pipeline, there is a gender parity where currently there is an equal number of men and
women entering the workforce. As women progress through the career ladder from
the lowest level (Contributor) to the highest level (Board Member) they gradually drop
off from the leadership pipeline. Strikingly, the data shows the most rapid loss of women
from the pipeline (nearly 20% decrease in participation of women) between Manager
and Mid-Level Leader. In further stages, the drop off continues gradually, resulting
in the loss of another ~15%, leaving the final proportion at the board level of only 14%
of women and 86% of men. Since the data presented here is based on the employment
levels within biotechs and pharma companies, as well as other companies from the
sector (see About This Research and Methodology), the statistic at the board level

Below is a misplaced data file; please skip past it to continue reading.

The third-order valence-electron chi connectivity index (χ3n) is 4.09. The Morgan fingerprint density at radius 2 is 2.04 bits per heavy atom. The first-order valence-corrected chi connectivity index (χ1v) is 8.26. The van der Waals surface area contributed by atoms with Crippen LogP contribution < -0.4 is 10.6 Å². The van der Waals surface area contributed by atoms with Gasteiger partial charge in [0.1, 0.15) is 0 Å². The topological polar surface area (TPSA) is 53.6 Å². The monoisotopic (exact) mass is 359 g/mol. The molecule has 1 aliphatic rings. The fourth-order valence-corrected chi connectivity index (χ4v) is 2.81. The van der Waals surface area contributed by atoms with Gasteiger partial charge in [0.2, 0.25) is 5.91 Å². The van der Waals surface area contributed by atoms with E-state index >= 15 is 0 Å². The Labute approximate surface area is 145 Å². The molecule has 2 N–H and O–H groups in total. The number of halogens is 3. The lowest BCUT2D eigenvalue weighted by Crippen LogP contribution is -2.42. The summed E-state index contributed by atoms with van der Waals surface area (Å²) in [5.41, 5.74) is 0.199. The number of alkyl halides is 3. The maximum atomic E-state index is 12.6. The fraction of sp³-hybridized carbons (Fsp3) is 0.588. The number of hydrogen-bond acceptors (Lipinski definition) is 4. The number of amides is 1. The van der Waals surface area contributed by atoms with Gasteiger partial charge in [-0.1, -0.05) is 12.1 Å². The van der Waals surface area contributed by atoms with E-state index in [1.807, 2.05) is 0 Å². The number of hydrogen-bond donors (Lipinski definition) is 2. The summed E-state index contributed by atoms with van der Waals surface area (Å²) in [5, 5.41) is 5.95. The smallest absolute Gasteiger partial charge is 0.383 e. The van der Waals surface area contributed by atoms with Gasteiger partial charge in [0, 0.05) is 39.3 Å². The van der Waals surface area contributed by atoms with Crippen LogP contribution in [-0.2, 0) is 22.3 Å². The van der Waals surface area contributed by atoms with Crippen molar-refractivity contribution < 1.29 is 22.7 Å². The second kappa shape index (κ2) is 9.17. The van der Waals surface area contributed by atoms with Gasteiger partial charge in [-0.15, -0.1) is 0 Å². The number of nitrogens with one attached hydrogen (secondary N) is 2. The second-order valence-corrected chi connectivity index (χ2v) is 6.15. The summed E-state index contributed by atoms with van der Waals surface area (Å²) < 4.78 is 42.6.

is more optimistic than the previously reported ~10% within the biotechs only.4

The gender-gap is highly evident across the life sciences sector and is shown in related
studies of the industry. Here we show it to be very clearly visible in Massachusetts,
signaling the importance of understanding the root causes contributing to this
widening gender-gap throughout the talent pipeline.

Figure 1 / The gender gap as illustrated by self-reported responses from companies within the
Massachusetts Life Sciences cluster.

Contributor Manager Mid-Level Leader Function Leader C-Level Board Member

71% 85.6%
68.2%
76%
oard Member 50.4% 51%

49.6% 49%

31.8% 29%
24%
14.4%
Women Men

4 French A., Simpson K. Diversifying the Outlook: The X&Y of Biotechnology Leadership (Liftstream, London, 2014)
19 / Opening the Path to a Diverse Future

3.2 Men and Women Equally Aspire